The New York Times Magazine ran an article in its October 13, 2016 edition entitled “The Professor Wore a Hijab in Solidarity – Then Lost Her Job”. It’s the story of Larycia Hawkins, the first female African-American tenured professor at Wheaton College, an evangelical Christian liberal arts college. Dr. Hawkins lost her job after a controversy that began with her intention to wear a hijab during the Advent season, in solidarity with Muslims.
You can read the article here. It’s an important story on many levels, not the least being race and gender. But my point in posting it here is that it’s a perfect example of the necessity of intrafaith discussions among Christians of differing theological perspectives.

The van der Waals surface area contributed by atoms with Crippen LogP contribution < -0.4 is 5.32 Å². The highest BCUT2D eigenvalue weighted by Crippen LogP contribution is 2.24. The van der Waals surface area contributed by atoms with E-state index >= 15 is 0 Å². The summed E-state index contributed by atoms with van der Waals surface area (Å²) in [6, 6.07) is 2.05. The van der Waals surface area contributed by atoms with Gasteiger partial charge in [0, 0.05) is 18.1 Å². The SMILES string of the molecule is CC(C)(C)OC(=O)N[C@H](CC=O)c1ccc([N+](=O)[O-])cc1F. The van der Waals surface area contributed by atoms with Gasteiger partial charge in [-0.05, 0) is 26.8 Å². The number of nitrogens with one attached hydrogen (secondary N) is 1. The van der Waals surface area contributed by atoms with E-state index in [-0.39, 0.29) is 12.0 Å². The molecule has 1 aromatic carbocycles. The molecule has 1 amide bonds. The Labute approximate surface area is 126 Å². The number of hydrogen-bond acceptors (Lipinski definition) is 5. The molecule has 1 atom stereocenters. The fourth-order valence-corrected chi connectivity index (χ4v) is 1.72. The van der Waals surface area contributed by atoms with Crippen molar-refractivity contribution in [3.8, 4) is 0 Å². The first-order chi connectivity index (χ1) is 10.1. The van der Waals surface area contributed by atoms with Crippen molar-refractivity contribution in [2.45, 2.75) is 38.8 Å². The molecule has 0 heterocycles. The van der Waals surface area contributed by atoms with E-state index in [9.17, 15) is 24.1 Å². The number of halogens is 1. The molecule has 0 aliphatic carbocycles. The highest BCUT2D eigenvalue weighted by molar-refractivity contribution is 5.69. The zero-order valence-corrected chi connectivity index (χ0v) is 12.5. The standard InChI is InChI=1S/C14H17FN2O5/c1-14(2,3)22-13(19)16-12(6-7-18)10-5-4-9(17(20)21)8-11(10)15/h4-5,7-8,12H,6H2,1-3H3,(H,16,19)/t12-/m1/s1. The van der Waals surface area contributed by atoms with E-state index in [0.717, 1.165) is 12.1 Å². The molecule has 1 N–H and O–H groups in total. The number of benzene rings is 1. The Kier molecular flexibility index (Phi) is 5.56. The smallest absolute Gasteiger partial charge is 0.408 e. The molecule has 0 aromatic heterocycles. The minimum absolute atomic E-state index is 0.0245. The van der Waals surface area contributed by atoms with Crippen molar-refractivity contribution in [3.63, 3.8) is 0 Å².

Dr. Hawkins identifies as a Christian. Her Christianity allows her to make the statement she made by wearing the hijab. The administration and many alumni of Wheaton College have a different interpretation of Christianity. Many students and faculty members were understandably upset with Dr. Hawkins’ “mutual place of resolution and reconciliation” departure.
Rather than dismissing this popular, well-qualified educator, would it not have been wiser to use the controversy as an opportunity for an intrafaith conversation?
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